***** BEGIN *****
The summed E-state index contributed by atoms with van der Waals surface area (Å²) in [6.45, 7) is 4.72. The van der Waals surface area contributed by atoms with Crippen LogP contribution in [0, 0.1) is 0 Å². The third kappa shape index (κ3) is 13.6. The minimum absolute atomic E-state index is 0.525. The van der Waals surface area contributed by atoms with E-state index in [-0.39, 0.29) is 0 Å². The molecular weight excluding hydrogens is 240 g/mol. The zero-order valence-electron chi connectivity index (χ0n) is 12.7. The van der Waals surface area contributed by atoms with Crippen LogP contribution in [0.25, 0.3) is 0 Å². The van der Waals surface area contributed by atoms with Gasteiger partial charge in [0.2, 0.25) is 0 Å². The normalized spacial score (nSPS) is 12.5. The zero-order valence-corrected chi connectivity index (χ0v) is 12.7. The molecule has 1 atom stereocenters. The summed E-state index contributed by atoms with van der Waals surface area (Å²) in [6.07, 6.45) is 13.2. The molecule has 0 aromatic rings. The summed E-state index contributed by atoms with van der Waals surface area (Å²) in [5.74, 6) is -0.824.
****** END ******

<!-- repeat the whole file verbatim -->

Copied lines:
The summed E-state index contributed by atoms with van der Waals surface area (Å²) in [6.45, 7) is 4.72. The van der Waals surface area contributed by atoms with Crippen LogP contribution in [0, 0.1) is 0 Å². The third kappa shape index (κ3) is 13.6. The minimum absolute atomic E-state index is 0.525. The van der Waals surface area contributed by atoms with E-state index in [-0.39, 0.29) is 0 Å². The molecular weight excluding hydrogens is 240 g/mol. The zero-order valence-electron chi connectivity index (χ0n) is 12.7. The van der Waals surface area contributed by atoms with Crippen LogP contribution in [0.25, 0.3) is 0 Å². The van der Waals surface area contributed by atoms with Gasteiger partial charge in [0.2, 0.25) is 0 Å². The normalized spacial score (nSPS) is 12.5. The zero-order valence-corrected chi connectivity index (χ0v) is 12.7. The molecule has 1 atom stereocenters. The summed E-state index contributed by atoms with van der Waals surface area (Å²) in [6.07, 6.45) is 13.2. The molecule has 0 aromatic rings. The summed E-state index contributed by atoms with van der Waals surface area (Å²) in [5.74, 6) is -0.824.